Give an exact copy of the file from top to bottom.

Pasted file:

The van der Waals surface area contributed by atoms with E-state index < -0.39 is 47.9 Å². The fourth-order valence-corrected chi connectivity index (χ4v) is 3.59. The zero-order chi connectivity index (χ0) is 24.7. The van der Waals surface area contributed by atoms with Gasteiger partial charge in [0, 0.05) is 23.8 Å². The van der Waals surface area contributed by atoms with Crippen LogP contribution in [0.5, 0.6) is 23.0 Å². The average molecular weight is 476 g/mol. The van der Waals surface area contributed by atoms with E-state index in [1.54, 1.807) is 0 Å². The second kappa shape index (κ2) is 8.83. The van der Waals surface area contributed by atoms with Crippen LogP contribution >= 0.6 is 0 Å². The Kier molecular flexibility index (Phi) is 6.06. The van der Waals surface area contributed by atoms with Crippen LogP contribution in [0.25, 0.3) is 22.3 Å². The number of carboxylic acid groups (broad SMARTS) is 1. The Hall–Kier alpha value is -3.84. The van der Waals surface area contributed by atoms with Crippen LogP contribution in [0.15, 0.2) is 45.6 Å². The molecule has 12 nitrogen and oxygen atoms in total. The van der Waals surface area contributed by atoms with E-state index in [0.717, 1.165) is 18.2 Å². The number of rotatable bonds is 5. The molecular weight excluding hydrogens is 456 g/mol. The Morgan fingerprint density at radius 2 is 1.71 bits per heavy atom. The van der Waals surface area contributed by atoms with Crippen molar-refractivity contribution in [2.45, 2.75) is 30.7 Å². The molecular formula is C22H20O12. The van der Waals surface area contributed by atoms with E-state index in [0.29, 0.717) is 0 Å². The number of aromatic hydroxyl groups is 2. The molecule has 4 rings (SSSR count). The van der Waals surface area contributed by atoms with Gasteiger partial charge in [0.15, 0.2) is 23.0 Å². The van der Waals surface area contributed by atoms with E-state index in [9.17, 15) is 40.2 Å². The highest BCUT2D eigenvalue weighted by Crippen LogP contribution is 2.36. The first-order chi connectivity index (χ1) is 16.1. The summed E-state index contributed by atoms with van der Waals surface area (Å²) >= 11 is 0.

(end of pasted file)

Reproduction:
The van der Waals surface area contributed by atoms with E-state index < -0.39 is 47.9 Å². The fourth-order valence-corrected chi connectivity index (χ4v) is 3.59. The zero-order chi connectivity index (χ0) is 24.7. The van der Waals surface area contributed by atoms with Gasteiger partial charge in [0, 0.05) is 23.8 Å². The van der Waals surface area contributed by atoms with Crippen LogP contribution in [0.5, 0.6) is 23.0 Å². The average molecular weight is 476 g/mol. The van der Waals surface area contributed by atoms with E-state index in [1.54, 1.807) is 0 Å². The second kappa shape index (κ2) is 8.83. The van der Waals surface area contributed by atoms with Crippen LogP contribution >= 0.6 is 0 Å². The Kier molecular flexibility index (Phi) is 6.06. The van der Waals surface area contributed by atoms with Crippen LogP contribution in [0.25, 0.3) is 22.3 Å². The number of carboxylic acid groups (broad SMARTS) is 1. The Hall–Kier alpha value is -3.84. The van der Waals surface area contributed by atoms with Crippen LogP contribution in [0.15, 0.2) is 45.6 Å². The molecule has 12 nitrogen and oxygen atoms in total. The van der Waals surface area contributed by atoms with E-state index in [0.717, 1.165) is 18.2 Å². The number of rotatable bonds is 5. The molecular weight excluding hydrogens is 456 g/mol. The Morgan fingerprint density at radius 2 is 1.71 bits per heavy atom. The van der Waals surface area contributed by atoms with Crippen molar-refractivity contribution in [2.45, 2.75) is 30.7 Å². The molecular formula is C22H20O12. The van der Waals surface area contributed by atoms with E-state index in [0.29, 0.717) is 0 Å². The number of aromatic hydroxyl groups is 2. The molecule has 4 rings (SSSR count). The van der Waals surface area contributed by atoms with Gasteiger partial charge in [0.15, 0.2) is 23.0 Å². The van der Waals surface area contributed by atoms with E-state index in [9.17, 15) is 40.2 Å². The highest BCUT2D eigenvalue weighted by Crippen LogP contribution is 2.36. The first-order chi connectivity index (χ1) is 16.1. The summed E-state index contributed by atoms with van der Waals surface area (Å²) >= 11 is 0.